Lonely boy from Hong Kong

Originally Published: April 7, 2006
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Alice,

I am come from Hong Kong. Nice to meet you. I am a smart boy. I can get good results. I always ask questions. Teachers love me very much. But my classmates do not. They hate me. They laugh at me. I am alone. What can I do. Please help!!

—HK student

Dear HK student,

First off, it sounds like you are an enthusiastic and diligent student and it's great that you are succeeding academically.  Nonetheless, rejection and teasing from classmates can be tough. Sometimes people can be really mean to one another and kids are known to be sometimes especially cruel.  It's important to remember that bullying is not your fault, and it's not ok for other kids to pick on you.

It's also not clear from what you describe what exactly is making other students not like you. Perhaps your teacher could provide some insight into what's going on, and suggest ways to make friends with others. It is also the responsibility of school staff to intervene if people are making fun of you. Everyone deserves to feel safe and respected at school. If you feel up to it, you could calmly say the next time someone laughs at you that being made fun of is really hurtful. You could ask them why they are teasing you, and ask them to stop.

Here are some other possibilities: do you think other students resent your intelligence and eager class participation? Sometimes it can be annoying if one person does all (or a lot) of the talking in class. Other people may want to participate but feel excluded or less confident about their comments. You may want to consider asking fewer questions in class in order to give others a chance to be involved. Do you compare yourself to others? Maybe people feel like you are trying to show you're better than them. Letting people know things that you honestly respect or admire about them is one way to warm people's feelings toward you. Maybe someone else asked a really smart question, or is a talented musician, or a great poet. Giving someone a sincere compliment can be a good conversation starter. It may seem like everyone hates you if a few people are being really mean. But some of them might be open to friendship.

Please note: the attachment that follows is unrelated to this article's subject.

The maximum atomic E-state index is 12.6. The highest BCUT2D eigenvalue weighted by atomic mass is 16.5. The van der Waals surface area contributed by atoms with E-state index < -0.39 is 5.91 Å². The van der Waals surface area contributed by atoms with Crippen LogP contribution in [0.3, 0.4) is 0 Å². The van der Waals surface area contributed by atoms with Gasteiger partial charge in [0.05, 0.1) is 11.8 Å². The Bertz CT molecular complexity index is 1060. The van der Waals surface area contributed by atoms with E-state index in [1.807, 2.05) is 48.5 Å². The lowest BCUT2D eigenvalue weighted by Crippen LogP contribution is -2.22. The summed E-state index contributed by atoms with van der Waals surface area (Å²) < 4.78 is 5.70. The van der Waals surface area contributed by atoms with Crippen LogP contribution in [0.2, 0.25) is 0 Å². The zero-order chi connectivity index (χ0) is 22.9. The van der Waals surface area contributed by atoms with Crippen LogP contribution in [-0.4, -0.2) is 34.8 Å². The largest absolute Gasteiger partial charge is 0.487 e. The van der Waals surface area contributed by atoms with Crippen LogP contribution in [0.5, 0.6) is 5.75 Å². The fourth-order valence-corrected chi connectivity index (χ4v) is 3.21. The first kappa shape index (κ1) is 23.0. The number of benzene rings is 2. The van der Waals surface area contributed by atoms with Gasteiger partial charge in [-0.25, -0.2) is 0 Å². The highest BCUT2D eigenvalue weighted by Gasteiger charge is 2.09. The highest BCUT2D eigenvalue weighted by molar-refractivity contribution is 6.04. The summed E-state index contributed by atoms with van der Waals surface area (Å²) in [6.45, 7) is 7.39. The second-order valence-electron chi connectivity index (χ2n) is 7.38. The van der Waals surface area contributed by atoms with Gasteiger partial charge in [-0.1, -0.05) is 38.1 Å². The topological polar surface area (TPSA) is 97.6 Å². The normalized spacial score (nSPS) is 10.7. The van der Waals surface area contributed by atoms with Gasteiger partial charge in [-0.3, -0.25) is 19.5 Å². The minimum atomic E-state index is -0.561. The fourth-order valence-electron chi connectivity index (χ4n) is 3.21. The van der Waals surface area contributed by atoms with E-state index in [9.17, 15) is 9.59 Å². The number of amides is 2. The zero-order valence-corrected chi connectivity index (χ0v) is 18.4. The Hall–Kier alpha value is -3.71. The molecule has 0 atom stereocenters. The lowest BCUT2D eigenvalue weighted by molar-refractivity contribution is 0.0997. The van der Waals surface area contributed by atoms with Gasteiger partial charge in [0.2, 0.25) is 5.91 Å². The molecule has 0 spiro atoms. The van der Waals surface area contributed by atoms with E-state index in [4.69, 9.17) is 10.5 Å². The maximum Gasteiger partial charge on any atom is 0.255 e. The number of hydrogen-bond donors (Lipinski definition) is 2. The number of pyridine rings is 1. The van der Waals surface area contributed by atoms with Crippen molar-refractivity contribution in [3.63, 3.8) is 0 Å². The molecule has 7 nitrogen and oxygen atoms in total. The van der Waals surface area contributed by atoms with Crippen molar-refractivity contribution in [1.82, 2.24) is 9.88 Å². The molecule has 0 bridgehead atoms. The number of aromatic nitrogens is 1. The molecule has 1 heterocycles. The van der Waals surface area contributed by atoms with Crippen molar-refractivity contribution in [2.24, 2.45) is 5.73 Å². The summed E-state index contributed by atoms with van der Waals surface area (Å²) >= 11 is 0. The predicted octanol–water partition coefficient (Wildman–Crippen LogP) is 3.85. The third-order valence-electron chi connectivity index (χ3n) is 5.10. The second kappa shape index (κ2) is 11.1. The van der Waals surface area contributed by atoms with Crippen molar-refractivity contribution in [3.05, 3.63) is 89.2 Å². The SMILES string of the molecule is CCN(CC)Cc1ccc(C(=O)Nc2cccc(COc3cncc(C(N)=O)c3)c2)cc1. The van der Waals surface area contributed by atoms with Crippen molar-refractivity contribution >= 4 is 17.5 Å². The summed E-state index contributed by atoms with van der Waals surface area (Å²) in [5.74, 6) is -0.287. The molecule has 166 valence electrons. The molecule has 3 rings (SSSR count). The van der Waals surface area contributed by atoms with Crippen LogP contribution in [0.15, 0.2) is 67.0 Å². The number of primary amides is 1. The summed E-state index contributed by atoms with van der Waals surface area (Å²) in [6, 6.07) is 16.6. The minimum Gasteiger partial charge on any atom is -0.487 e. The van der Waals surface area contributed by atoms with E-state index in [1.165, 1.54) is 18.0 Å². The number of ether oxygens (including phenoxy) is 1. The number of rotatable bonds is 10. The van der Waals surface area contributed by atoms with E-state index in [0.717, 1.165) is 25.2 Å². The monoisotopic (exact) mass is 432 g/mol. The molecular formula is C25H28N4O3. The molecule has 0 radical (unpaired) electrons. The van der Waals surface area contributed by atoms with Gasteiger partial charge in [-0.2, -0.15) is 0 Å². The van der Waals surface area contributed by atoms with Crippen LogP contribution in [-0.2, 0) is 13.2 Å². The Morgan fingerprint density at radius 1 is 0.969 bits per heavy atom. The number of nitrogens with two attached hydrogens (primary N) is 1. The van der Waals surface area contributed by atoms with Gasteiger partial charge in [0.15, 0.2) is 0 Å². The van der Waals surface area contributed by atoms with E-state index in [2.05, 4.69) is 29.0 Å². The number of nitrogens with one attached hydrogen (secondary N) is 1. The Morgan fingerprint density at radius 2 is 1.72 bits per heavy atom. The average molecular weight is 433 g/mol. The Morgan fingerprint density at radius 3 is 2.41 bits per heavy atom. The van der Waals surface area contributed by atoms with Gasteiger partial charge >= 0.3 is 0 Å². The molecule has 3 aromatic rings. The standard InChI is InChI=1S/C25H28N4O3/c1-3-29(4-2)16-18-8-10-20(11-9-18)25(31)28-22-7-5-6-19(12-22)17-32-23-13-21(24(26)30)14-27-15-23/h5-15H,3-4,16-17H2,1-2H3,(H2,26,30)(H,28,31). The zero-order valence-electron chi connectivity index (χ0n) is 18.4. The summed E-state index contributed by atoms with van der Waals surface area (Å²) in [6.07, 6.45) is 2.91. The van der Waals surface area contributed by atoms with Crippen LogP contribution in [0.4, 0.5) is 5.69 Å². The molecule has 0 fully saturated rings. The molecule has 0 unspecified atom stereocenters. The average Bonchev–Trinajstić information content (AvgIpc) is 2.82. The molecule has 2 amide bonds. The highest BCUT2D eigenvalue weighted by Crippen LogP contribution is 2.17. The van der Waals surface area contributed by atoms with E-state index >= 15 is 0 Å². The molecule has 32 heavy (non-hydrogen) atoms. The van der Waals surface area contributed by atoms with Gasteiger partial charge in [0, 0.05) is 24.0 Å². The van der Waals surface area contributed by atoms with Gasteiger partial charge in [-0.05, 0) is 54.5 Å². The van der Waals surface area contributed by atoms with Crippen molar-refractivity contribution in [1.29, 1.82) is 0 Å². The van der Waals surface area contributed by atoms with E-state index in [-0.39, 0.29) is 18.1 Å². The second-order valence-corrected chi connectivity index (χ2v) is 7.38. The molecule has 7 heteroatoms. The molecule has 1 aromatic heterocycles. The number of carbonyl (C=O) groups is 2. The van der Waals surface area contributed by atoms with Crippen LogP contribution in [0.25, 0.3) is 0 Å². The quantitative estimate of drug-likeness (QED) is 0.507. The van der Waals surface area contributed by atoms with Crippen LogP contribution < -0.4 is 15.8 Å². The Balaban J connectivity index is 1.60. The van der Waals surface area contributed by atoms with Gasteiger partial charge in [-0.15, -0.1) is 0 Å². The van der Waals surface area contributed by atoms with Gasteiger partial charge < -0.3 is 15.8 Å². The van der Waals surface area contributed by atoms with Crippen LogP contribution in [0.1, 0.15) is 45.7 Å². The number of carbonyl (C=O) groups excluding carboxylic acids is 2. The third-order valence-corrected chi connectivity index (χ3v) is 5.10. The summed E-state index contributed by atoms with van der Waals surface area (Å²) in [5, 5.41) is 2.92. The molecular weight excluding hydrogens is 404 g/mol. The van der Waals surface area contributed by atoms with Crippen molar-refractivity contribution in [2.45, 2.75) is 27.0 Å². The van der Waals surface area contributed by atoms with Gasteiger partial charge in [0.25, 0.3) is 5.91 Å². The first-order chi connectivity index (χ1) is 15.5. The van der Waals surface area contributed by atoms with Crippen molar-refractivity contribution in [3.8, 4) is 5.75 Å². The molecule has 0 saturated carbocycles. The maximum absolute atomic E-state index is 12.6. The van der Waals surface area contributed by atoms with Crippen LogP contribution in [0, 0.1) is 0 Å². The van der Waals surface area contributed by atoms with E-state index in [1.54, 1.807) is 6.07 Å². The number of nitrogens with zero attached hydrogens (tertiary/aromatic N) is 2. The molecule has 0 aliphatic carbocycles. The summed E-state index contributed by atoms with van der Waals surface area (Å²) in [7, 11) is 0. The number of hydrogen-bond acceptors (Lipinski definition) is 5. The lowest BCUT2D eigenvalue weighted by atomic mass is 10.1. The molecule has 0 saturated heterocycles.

Hopefully you can convey your love for school to your teachers through homework, and not just through class participation, if asking lots of questions is turning off your peers. You might also try to make friends with people outside of class. Are there student clubs or community activities that interest you? Rather than just trying to show your smarts, you could also focus on learning about other people and finding common interests. Making friends usually requires time and patience, so hang in there! With some minor changes in the ways you approach class and reach out to a few people for friendship, relationships may become smoother with your fellow students over time.

Alice